Everything we did in La Purisima was over-the-top above our expectations. Perhaps it was partially due to having just come from such a chill, slow-paced, nonchalant town such as San Juanico? Or perhaps it was because we were some of the first guests to visit since the pandemic started, and their hospitality juices were surging through their veins? Either way, La Purisima was certainly a highlight. In our 24 hours here, we managed to have a full-on freshwater lobster feast, an all you can eat, best cuts of meat, bbq feast, and a breakfast of a very unique local dish made of shredded deer-jerky, rehydrated and fried with potatoes (I’m feeling full, multiple times over, just thinking back on those meals).
Activity-wise, we went on a horse-drawn carriage ride around the small town. We headed out to Cerro El Pilón, an inactive volcanic mountain on the edge of the neighbouring San Isidro. We visited El Pilón’s nearby spring-fed lagoon, where we were able to kayak and SUP (stand-up paddleboard). We visited the host families private vineyard, as well as their palm-date plantation (dried fruits that grow on certain varieties of palm trees).
I don’t know how we could have possibly crammed anything more in – and this was all while staying in some gorgeous cabins, each so incredibly massive, they had at least 3 double beds in each (some with kings). Though only having one night stay in them seemed to not do them justice.
Although it sounds like a lot, it never felt too rushed. That said, there were more rock formations nearby I would have liked to have seen, and it wouldn’t have been so bad stretching out all those activities over a few more days. You could even do a bit of Urban Exploration (URBEX) to see some of the abandoned buildings in the centre of town. I’d say 3 nights would be a comfortable stay here to go at a slower pace and have more opportunities to explore the region.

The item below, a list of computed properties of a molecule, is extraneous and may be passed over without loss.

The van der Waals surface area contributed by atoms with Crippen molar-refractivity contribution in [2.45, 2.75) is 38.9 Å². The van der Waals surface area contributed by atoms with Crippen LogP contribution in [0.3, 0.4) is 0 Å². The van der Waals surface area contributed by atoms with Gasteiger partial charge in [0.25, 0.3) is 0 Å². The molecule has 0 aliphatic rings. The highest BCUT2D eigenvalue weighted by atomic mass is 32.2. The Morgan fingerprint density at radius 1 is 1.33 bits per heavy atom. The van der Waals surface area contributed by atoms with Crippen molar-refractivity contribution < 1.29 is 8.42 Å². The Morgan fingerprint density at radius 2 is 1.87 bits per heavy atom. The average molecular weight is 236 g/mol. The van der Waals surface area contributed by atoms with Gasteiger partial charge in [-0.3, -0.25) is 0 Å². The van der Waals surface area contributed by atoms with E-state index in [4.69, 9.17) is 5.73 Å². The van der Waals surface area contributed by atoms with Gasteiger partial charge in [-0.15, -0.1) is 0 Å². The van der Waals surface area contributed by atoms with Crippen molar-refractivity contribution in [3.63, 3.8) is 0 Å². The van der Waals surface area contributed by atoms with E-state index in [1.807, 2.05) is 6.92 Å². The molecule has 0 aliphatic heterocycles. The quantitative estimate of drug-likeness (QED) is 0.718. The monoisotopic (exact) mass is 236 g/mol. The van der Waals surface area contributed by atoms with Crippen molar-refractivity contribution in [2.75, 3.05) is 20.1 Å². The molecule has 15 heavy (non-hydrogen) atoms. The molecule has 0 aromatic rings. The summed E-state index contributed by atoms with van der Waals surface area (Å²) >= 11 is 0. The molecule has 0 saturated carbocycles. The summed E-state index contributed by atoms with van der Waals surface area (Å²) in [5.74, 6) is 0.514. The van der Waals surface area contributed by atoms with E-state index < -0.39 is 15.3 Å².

Adolfo López Mateos, Baja Sur, Mexico
Right after a late breakfast, we started our journey south, down to what would be our last new destination on this epic adventure – Adolfo Lopez Mateos (I also heard it referred to as Puerto Lopez Mateos while there, being a port town). It was about 3 hours south of La Purisima, just off the highway heading back towards La Paz.
Our hotel was just off the main road right before getting into the town itself. As a result, we didn’t get to see much of the Adolfo Lopez Mateo, though it looks like it’s pretty small as well. The town isn’t the reason people visit, however. Located in the north of the extensive Magdalena Bay, this small fishing port is considered one of the best points to observe the Gray Whale. It should be noted, however, that the Gray Whales only tend to be in the bay between January to April as part of their migration and mating.
We arrived at the Mangrove Hotel, which is an aptly named waterfront property facing some mangroves across the sea. It’s a very modern hotel and has a gorgeous layout. We noted that there were even some kayaks available to use, though, after the drive from La Purisima (and having kayaked the day before), we just wanted to eat and settle before our next planned adventure, which would be a boat cruise on a long pontoon boat, through the vast bay and mangroves.
Being a nature enthusiast myself, I’m always excited to see more landscapes and ecosystems. As we weren’t here for the Grey Whale season, I was interested to see what else the region had to share. Our boat arrived right to the shore of the hotel, and we hopped in, excited for our cruise. The boat had some pretty good speed, and as we cruised along the seemingly endless coastline, we realized just how big this bay is (and we barely saw any of it after several hours). I suppose it needs to be big for whales to come in for a season. We made it to an area which is woven with thousands of mini mangrove islands. As we went between them, we saw some occasional sea birds take flight. For anyone who’s big into bird-watching, this would be a great activity.